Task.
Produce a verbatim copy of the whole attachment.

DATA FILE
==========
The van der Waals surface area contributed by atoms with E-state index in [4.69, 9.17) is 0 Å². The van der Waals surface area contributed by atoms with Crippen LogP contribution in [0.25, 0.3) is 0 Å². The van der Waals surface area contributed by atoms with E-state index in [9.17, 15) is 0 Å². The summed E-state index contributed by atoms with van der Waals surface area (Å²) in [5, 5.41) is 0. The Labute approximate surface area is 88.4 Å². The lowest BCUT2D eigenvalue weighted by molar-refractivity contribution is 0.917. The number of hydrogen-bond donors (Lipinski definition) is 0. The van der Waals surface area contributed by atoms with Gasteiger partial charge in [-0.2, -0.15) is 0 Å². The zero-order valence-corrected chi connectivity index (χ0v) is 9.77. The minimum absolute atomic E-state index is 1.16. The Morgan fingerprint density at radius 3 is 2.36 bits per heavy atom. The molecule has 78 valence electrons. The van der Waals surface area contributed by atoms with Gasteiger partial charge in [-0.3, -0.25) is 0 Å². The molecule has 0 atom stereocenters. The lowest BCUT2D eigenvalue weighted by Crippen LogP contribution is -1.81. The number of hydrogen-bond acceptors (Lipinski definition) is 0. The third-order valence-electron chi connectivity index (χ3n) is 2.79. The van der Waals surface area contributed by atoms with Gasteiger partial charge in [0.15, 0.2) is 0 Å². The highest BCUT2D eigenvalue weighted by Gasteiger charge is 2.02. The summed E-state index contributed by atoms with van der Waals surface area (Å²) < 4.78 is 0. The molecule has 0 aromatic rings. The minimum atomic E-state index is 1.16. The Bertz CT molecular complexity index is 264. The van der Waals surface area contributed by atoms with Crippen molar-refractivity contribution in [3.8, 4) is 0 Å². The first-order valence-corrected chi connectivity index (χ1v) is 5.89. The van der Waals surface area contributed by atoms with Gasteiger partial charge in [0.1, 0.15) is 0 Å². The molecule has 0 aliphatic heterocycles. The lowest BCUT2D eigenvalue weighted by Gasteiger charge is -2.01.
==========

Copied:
The van der Waals surface area contributed by atoms with E-state index in [4.69, 9.17) is 0 Å². The van der Waals surface area contributed by atoms with Crippen LogP contribution in [0.25, 0.3) is 0 Å². The van der Waals surface area contributed by atoms with E-state index in [9.17, 15) is 0 Å². The summed E-state index contributed by atoms with van der Waals surface area (Å²) in [5, 5.41) is 0. The Labute approximate surface area is 88.4 Å². The lowest BCUT2D eigenvalue weighted by molar-refractivity contribution is 0.917. The number of hydrogen-bond donors (Lipinski definition) is 0. The van der Waals surface area contributed by atoms with Gasteiger partial charge in [-0.2, -0.15) is 0 Å². The zero-order valence-corrected chi connectivity index (χ0v) is 9.77. The minimum absolute atomic E-state index is 1.16. The Morgan fingerprint density at radius 3 is 2.36 bits per heavy atom. The molecule has 78 valence electrons. The van der Waals surface area contributed by atoms with Gasteiger partial charge in [-0.3, -0.25) is 0 Å². The molecule has 0 atom stereocenters. The lowest BCUT2D eigenvalue weighted by Crippen LogP contribution is -1.81. The number of hydrogen-bond acceptors (Lipinski definition) is 0. The third-order valence-electron chi connectivity index (χ3n) is 2.79. The van der Waals surface area contributed by atoms with Gasteiger partial charge in [0.15, 0.2) is 0 Å². The highest BCUT2D eigenvalue weighted by Gasteiger charge is 2.02. The summed E-state index contributed by atoms with van der Waals surface area (Å²) < 4.78 is 0. The molecule has 0 aromatic rings. The minimum atomic E-state index is 1.16. The Bertz CT molecular complexity index is 264. The van der Waals surface area contributed by atoms with Crippen molar-refractivity contribution in [3.8, 4) is 0 Å². The first-order valence-corrected chi connectivity index (χ1v) is 5.89. The van der Waals surface area contributed by atoms with Gasteiger partial charge in [0.1, 0.15) is 0 Å². The molecule has 0 aliphatic heterocycles. The lowest BCUT2D eigenvalue weighted by Gasteiger charge is -2.01.